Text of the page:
Ira confronts several emotions when he learns his best friend Reggie is moving away.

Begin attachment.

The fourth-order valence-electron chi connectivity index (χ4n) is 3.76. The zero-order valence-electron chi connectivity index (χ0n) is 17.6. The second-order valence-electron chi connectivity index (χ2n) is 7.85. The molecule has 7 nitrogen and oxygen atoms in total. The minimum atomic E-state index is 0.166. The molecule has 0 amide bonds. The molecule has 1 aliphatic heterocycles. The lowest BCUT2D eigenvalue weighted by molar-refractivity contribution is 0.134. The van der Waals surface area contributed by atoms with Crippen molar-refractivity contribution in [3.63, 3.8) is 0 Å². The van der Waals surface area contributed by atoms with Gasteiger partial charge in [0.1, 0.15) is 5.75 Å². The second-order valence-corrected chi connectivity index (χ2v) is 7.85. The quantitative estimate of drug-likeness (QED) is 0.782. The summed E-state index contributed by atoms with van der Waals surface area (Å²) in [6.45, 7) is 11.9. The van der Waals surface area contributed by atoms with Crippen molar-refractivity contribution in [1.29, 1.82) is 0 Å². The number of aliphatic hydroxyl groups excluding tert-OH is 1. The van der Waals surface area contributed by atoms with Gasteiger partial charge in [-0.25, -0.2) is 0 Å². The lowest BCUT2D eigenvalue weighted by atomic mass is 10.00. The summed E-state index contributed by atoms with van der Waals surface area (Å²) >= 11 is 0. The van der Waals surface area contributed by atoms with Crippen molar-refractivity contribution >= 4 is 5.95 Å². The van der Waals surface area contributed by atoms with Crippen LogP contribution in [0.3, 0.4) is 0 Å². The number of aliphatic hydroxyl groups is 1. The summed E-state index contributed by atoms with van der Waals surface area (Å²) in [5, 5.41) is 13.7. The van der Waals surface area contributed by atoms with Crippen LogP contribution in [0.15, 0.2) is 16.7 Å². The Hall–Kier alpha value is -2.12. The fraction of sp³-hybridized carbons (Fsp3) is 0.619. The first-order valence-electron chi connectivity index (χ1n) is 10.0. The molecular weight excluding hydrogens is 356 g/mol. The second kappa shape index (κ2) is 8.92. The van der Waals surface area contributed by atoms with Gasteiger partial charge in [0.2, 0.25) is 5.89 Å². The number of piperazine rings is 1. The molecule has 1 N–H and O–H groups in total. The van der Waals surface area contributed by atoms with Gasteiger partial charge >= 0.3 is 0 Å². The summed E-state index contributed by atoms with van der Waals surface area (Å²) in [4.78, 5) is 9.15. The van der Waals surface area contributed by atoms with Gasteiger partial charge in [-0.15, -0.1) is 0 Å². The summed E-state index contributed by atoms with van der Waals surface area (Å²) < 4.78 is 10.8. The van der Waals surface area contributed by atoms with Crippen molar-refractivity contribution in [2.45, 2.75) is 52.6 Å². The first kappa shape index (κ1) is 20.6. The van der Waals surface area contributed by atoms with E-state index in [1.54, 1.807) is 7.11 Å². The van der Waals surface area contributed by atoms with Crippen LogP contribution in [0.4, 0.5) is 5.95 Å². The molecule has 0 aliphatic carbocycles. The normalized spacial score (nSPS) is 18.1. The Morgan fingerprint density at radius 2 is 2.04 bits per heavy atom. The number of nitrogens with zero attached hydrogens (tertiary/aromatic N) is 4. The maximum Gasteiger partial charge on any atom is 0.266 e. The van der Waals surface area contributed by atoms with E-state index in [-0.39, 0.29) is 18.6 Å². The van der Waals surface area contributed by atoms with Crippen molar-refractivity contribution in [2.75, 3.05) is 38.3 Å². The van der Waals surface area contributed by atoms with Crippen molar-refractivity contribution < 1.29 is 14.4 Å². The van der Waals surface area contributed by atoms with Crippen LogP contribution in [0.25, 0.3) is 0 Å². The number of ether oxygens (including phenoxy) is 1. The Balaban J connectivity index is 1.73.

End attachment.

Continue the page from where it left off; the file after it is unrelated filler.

PreS-Gr 4 Best friends Ira and Reggie, whom readers will remember from Ira Sleeps Over (Houghton, 1972), are backbut not for long. Reggie is moving out of town. With much humor and a clear sense of what is important to children, Waber portrays the range of feelings and emotions that accompanies this move. At first both boys are upset at the prospect, then Reggie gets excited about his expectations of his new town (``In Greendale, all people do is have fun,'' watching a killer shark that snorts and riding the thriller rides in the park), making Ira even more upset, and angry. As Reggie is about to leave, though, he bursts into tears and the two boys reconcile. Later that afternoon Reggie calls from Greendale to invite Ira for a weekend visit. Cheerful full-page and vignette watercolors on large white pages bring Ira's first-person narrative alive with style. Ira's concerns reflect those of any child in a similar situation, but its humor is even more universal, so there should be a wide and responsive audience for this funny and moving book. David Gale, ``School Library Journal''